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Puch 240 GD in the Alps: Alpine off-road adventure in the G-model

Puch 240 GD in the Alps
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P The freight is ready at nine o'clock. Four boxes full of pasta, muesli bars and sweets as well as three barrels of beer - valuable food for exhausted mountaineers who return from the summit of the striking 3,312 meter high Piz Buin. Or for hikers who can feel just as exhausted after arriving at the Wiesbadener Hütte as Reinhold Messner once did after climbing Mount Everest.

The all-rounder G looks like a fortress

Hüttenwirt Heinrich Lorenz inspects the lashing of the cargo in the Puch 240 GD on the west bank of the Silvretta reservoir, but secretly would have wished for a little more loading capacity than the short version of the G-model in the luggage compartment and on the back seat. But the stuff has to go up, everything that still works today, because the summer season starts tomorrow (June 20). You can't miss the path, explains Lorenz - the rock on the left, the abyss on the right. Should he wait for us at the particularly tricky places?

Of course not, is the answer, photographer Hardy Mutschler and I are confident. Lorenz's looks suggest that he trusts the car to cover the route; if in doubt, the G will sort it out. Then the Austrian disappears on the narrow hiking trail in the midst of a magnificent mountain backdrop. His vehicle: a fully loaded van from the Italian manufacturer Caron. Four-wheel drive (of course), a total of 24 forward gears, a 45 degree steering angle and a central joint in the frame so that all wheels are always in contact with the ground. At this sight, even a seasoned Unimog falls into a deep depression.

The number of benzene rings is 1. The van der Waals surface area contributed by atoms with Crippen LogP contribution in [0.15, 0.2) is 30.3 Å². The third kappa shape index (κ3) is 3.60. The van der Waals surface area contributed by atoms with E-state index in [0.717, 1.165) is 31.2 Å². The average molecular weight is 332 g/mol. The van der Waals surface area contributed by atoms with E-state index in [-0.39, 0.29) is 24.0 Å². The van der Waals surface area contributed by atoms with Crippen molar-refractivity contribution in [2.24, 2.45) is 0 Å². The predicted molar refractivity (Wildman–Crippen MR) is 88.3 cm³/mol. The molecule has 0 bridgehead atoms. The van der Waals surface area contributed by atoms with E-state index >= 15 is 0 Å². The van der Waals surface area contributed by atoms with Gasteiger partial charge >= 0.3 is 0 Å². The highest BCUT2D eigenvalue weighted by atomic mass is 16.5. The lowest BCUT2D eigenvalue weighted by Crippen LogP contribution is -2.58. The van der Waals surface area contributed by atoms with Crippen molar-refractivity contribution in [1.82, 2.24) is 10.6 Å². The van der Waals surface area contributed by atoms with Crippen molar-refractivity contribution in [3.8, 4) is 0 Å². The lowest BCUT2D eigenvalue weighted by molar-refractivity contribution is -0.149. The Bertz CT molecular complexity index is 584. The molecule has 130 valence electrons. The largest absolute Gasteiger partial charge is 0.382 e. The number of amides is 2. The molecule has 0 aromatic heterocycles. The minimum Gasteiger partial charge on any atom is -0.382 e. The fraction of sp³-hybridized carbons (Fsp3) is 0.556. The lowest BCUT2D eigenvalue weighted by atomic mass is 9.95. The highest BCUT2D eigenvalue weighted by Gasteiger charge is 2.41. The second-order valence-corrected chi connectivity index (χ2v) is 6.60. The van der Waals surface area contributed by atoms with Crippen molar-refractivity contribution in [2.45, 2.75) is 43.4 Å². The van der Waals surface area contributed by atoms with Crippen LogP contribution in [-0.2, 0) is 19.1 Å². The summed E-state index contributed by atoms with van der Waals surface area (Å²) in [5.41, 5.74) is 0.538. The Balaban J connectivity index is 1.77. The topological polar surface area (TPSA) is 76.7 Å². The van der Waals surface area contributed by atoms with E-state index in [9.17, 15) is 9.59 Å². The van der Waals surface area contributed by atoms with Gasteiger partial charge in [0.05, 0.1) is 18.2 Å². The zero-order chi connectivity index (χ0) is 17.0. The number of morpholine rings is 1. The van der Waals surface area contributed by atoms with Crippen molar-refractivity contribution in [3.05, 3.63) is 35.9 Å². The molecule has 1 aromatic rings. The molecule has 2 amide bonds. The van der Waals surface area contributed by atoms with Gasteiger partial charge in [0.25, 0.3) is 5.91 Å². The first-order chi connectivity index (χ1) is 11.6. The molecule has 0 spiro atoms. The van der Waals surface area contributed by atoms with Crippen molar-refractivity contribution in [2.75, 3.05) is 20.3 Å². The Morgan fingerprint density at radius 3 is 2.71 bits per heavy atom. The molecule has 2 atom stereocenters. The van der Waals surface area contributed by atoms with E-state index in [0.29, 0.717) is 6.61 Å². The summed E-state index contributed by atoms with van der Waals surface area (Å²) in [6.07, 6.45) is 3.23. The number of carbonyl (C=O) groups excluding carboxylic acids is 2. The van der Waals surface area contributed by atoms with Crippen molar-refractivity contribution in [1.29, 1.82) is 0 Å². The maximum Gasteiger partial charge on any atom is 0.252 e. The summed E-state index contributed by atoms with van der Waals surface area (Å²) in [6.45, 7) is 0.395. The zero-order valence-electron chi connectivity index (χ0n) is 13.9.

However, the first few meters in the Puch make you feel confident. The H license plate is emblazoned like an award on the front left above the bumper. For a 30-year construction period, during which many cars failed to compete with a G-model off-road, regardless of whether a Puch emblem or the Mercedes star adorns its unmistakable face. It stands there like a fortress, an all-rounder that has been manufactured by Steyr-Daimler-Puch AG (today Magna Steyr AG) in Graz since 1979. And now seems to mock us because we can come up with nothing more than this promenade to seriously lure him from the reserve.

The Austrian G-model is happy off-road

The Puch G240 GD needs difficult terrain to make the driver completely happy. After seven years of development and numerous extreme tests, however, you can confidently assume a certain degree of sovereigntyWear show. It had taken so long for Mercedes, the supplier of the axles and engines, and Puch, where the all-wheel drive system was devised, to be sure that they had created an almost unrivaled vehicle for the roughest. Around 90 percent of the G-models produced in Graz to date bear the Mercedes-Benz name. The identical versions such as our 240 GD offered in Austria, Switzerland and Eastern Europe are based on Puch.

From now on, it rolls unstoppably uphill in the extremely short gears of the reduced gearbox. Suddenly the car has the self-assurance of a cogwheel train, no longer a trace of the weak torque of the 72 hp diesel, which made the journey over the winding Silvretta High Alpine Road so difficult.